VIDEO: Interview about Womandla with Rumbi (QA)

Rumbidzaishe Maisvai (QA) sat down with us to chat about the NGO, Womandla, and the inspiring work they are doing for women in South Africa.

Find out more at: Womandla.com

Her Story: Elaine Ernst (iOS Developer)

by Elaine Ernst (iOS Developer)

In honour of women’s month and in celebration of the strength demonstrated by the women of South Africa in 1956, we decided to put the spotlight on some of the women of Global Kinetic and asked them to share their stories and their advice to other women wanting to enter the tech industry.

How did you get started in tech?

I have always been interested in computers.  Just like any youngster, I despised doing homework and dreamed of creating a robot that could complete my homework for me.  I would often open my PC or Sega console because I was curious about how these machines work. Needless to say, I have not successfully constructed that homework robot.

During my matric year, I enrolled at the University of Pretoria in Computer Engineering, but life handed me a curveball. My brother passed away in that same year and I could not muster the strength to go study. I took a gap year in the hairdressing industry where I remained for a good 3 years before I realised I had to pursue my passion.

I enrolled in an undergraduate degree in Megatronic Engineering at the University of Stellenbosch.  However, during my second year of study, I was presented with an opportunity as an intern which I couldn't refuse. At that point in time, I did not have the faintest idea of what Objective C was, but I had to learn quickly.  Short courses, quick courses, online courses - I really burned the midnight oil and was determined to make a success of the opportunity.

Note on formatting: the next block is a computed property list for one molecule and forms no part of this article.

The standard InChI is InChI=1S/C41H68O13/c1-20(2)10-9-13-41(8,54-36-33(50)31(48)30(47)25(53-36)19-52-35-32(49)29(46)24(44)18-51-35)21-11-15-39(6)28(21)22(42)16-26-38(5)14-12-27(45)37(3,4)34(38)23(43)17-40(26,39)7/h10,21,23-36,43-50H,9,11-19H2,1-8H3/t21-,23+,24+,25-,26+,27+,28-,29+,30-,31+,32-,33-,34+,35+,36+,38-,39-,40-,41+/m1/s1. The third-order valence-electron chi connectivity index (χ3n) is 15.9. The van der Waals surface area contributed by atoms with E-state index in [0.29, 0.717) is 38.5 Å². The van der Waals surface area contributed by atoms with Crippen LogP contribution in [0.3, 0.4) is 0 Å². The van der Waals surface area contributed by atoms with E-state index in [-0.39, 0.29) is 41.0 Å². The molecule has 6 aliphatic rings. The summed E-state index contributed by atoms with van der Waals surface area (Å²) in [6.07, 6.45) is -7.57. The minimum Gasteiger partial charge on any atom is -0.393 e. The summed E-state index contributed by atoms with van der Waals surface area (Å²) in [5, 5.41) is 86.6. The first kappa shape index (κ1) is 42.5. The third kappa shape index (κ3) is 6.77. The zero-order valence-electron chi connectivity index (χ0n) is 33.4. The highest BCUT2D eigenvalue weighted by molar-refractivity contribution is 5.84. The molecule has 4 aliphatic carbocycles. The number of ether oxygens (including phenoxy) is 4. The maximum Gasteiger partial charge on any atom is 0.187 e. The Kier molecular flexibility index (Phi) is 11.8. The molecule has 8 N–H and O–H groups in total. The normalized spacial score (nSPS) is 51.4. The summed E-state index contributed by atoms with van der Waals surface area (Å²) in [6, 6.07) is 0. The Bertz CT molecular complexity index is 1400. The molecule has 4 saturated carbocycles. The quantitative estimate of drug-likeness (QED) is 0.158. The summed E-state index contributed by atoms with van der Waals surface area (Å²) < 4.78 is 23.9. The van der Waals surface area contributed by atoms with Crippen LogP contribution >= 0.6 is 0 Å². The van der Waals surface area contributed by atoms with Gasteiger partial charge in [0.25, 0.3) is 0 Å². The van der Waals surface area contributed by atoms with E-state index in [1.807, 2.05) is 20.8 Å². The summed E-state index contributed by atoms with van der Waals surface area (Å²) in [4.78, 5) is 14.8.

What do you love about working in the tech industry?
What were the challenges you faced as a woman in tech?

The biggest challenge you face as a female in a male-dominated industry is to have your voice heard. Unfortunately, our opinions don't always carry the same weight as our male counterparts. You really have to fight hard to make your mark and be taken seriously.

What is your advice to other women?

Don't take remarks and comments personally. Remember, it is only business.

You will have to be headstrong in the industry.  My mother always says: "You teach people how to treat you".  Don't tolerate disrespectful, domineering behaviour from colleagues, full stop.

Never give up on your dream.

Her Story: Denisha Surjoodeen (QA Lead)

by Denisha Surjoodeen (QA Lead)

In honour of women’s month and in celebration of the strength demonstrated by the women of South Africa in 1956, we decided to put the spotlight on some of the women of Global Kinetic and asked them to share their stories and their advice to other women wanting to enter the tech industry.

How did you get started in tech?

I have always had a passion for electronics and technology since I was a little girl. I grew up as a tomboy and found it quite fascinating to break up my remote-control cars and then put them back together again.

I did not have any exposure to computers until my late teens. It was then I knew for sure that IT degree was what I wanted. I did not get accepted by the university of my choice, and so I resorted to studying towards a BCOM degree with specialization in Information Systems. During my studies, I decided to join the working world and found a job as a first-line support technician for a UK broadband company. I was the only female in a group of 20+ male support technicians and was expected to work 12-hour late-night shifts. Despite being the only female, I used the opportunity to learn as much as I could and discovered that troubleshooting technical problems came naturally to me.